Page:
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The Wedding


    We recently had an exciting event in our family: One of my sons got married, after an nine-month engagement. We endured the months of waiting and planning and shared the excitement and anticipation of this lovely and respected young couple, as they made plans to spend their lives together. They had to plan their vows, pick someone to perform the ceremony, decide upon the type of wedding and where it would be. Bridesmaids and groomsmen and family and friends all joined in to plan and arrange different aspects of the event. There were bridal showers to be held and dresses to be made and tuxedos to be rented and flowers to be selected!
    The big day came and the groom and his groomsmen had a delightful bachelor party. The morning of the wedding day, they all took a hike together, but in reverse, driving to the top of the mountain and hiking down and then up. And after that morning exercise, they were all ready, in the tuxedos, waiting for the evening wedding. (Oh, the energy of the young!) They respected the tradition of not seeing the beautiful bride in her white gown, until she walked down the aisle. The bride and her bridesmaids were all lovely.
    The ceremony brought tears to my eyes (and no doubt others), as I saw my “baby” take his vows before God to love, honor and cherish his bride, as long as they both shall live, in sickness and in health, for better or for worse, richer or poorer. I Corinthians 13:4-7 sums it up beautifully, “Love is patient and kind; love is not jealous or boastful; it is not arrogant or rude. Love does not insist on its own way; it is not irritable or resentful; it does not rejoice at wrong, but rejoices in the right. Love bears all things, believes all things, hopes all things, endures all things.”
    During the reception in the evening, I noticed that married couples, who were at the wedding, were reminded of their own vows and commitments and silently renewed them.
    There was a couple, who was not at the wedding, who were very much missed and sorely had wanted to come – my parents. The brides’ parents made an announcement, regretting that my parents were not able to come to the wedding. Several months before the wedding, my mother had become very ill and was hospitalized. My children arranged a video of the wedding to be taken for them and had tried to arrange the ceremony to be on-line (but there was no internet connection). The video turned out very well, despite the fact that the best man’s (my younger son) head blocked some of the ceremony in the video.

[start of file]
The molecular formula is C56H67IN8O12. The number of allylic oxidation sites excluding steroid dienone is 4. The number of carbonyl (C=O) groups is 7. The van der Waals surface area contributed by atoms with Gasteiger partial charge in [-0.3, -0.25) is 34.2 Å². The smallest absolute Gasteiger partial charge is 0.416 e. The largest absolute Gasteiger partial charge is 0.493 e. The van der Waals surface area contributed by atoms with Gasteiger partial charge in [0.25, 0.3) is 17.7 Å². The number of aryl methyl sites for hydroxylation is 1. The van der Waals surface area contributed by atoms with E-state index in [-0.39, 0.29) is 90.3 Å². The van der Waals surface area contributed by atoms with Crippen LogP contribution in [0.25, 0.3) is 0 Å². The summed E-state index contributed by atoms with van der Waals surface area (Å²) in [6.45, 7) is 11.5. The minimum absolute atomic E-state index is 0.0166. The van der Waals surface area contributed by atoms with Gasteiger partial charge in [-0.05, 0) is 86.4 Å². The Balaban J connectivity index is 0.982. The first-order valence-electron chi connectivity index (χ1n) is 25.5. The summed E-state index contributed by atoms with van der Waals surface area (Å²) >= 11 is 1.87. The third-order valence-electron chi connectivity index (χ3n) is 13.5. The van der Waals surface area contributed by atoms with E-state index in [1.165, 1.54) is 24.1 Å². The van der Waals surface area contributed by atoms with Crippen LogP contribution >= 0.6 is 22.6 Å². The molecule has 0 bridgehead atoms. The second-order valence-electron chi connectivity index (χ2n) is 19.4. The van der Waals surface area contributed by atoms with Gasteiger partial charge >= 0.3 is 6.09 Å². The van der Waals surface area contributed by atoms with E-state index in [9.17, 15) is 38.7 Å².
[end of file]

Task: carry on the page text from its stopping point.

The next day, I flew to be with my parents and was very thankful for the tremendous testimony of marital commitment before me. My parents also were remembering their own wedding vows, as they battled with a very serious illness and hospitalization of my mother. As I saw them together, after 55 years of marriage, in the hospital, my father was acting like he and my mother were on their honeymoon! In spite of the ravages of helplessness and illness, they were as a young couple in spirit and in their love and commitment for one another. My mother was valiantly doing her best to get better and relieve my father of his responsibilities. She was concerned about his health. My father was calling my mother on the phone, just to say, “Darling, I love you, “ in the middle of the day and making endless visits to the hospital. He encouraged my mother to do the things that she needed to do to get better and kept meticulous tract of her doctors and medicines. There was love and tenderness in his face, when he told her how beautiful she was and she did look beautiful.
    She is now home from the hospital and is on her way to full recovery, after a severe bout with clostridium difficile (c diff), a fearfully strong, antibiotic-resistant stomach bacteria. I was blessed to see a real testimony of marital commitment and wedding vows, the mystical union between husband and wife, as that between Jesus and His bride, the Church. Though my parents could not attend the wedding they so badly had wanted to, their example was a very powerful message and legacy to us all.